Saturday, February 26, 2022

On Nostalgia

According to the New York Times email I received this morning, nostalgia is now a thing. “As Gen Xers and many millennials approach or move through middle age, the entertainment industry has become determined to soothe their passage with a ceaseless and sentimental remembrance of things past.”

It also mentions the Super Bowl halftime show (which I didn’t watch) because Dr. Dre, Snoop Dogg, Eminem, Mary J. Blige and 50 Cent are now considered nostalgia acts. It goes on to say that, “This fall, Avril Lavigne, Bright Eyes and My Chemical Romance will perform at the early-aughts emo-and-rock festival When We Were Young.”

My reaction to all this is twofold. First off, I was nostalgic when nostalgia wasn’t cool.

Second of all, boo fucking hoo! Gen Xers and millennials are crying into their avocado toast because they’re approaching or moving through middle age? Wait til you get to my my age! Boomers are invisible!

I’ve been watching Seinfeld reruns since they went on the air (after having watched the original series—because I’m that old). I’ve gotten to the point where I can recite pretty much any Seinfeld episode verbatim.

“Why?” you ask.

Apart from the fact that it’s a brilliant sitcom, there’s the undeniable nostalgia factor. The characters on Seinfeld (particularly Kramer) could never exist in today’s New York City. They could never afford it! All the interesting kinds of people who made New York a place people would want to live in (or visit) in the first place have either died or left!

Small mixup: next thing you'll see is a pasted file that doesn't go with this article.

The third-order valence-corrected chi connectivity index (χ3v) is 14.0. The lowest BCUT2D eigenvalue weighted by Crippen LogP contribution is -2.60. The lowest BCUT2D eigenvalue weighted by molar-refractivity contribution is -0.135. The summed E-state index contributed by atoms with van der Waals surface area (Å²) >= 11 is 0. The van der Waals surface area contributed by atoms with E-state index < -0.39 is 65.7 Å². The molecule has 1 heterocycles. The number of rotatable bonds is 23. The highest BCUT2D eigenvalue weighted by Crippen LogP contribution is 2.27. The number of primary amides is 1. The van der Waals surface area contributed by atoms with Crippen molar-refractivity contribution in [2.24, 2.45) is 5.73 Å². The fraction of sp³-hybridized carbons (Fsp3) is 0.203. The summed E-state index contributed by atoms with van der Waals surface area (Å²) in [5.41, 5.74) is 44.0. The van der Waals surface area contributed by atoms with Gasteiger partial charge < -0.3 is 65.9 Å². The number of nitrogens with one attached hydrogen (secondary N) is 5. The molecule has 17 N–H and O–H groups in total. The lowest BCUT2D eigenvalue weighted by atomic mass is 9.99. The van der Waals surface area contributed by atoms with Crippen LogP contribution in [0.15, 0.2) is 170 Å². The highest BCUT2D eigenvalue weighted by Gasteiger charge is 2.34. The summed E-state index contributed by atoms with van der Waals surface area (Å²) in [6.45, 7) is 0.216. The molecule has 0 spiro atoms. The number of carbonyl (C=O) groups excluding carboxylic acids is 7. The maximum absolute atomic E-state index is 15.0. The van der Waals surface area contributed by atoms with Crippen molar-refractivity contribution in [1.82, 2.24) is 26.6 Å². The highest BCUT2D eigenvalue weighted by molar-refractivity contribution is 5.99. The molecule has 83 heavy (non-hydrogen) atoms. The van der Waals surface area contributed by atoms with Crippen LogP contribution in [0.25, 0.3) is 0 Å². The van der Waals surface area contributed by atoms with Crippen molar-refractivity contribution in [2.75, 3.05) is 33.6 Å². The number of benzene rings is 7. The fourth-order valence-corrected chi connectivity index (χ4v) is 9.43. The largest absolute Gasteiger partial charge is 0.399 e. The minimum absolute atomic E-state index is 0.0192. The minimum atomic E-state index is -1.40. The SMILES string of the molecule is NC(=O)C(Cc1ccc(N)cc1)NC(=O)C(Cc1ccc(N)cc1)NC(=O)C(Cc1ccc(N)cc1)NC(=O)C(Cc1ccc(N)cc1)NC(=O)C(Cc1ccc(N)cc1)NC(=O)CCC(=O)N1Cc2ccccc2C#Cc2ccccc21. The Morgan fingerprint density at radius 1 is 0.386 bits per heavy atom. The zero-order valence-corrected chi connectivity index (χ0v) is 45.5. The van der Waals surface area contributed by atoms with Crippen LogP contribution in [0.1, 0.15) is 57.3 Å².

As for music, I basically stopped buying music after the 1980s.

Last week I went to see Howard Jones in concert. Let me tell you something. You haven’t lived until you’ve seen an audience of 60-somethings going, “Ooh ooh ooh” to “New Song”!

Even more ’80s bands will be touring this summer (including Jones): Tears for Fears, Devo. Madness was supposed to be doing a 40th anniversary tour, but their New York dates were canceled. (Not enough boomers?)

I even had an idea for a movie script. I was going to call it Every Band in the ’80s. (Agents, if you’re reading this, I’m happy to “take a meeting”!) The plot would center around a character whose goal was to see every band that came out in the ’80s before either he or they died. Unfortunately, many ’80s music icons already have: Prince, George Michael, Whitney Houston. Yikes! It’s depressing! It would probably have to be rewritten as Every Band in the ’90s! Oh, well…

I’ve been known to go into what I call a “nostalgia K-hole” where one memory triggers another and, thanks to the Internet, I can spend my entire evening playing “Whatever happened to?” (Speaking of which, that cute little boy from The Hours has grown up to be a hot young man! But I digress.)

I even wrote a novella called Nostalgia, a sequel, of sorts, to my book New York Trilogy, which was about my coming of age in the ’80s. (Nostalgia-in-the-making, if you will.) And that was 30 years ago!

So when it comes to nostalgia, remember: you heard it here first! (Or second, if you get the New York Times email.)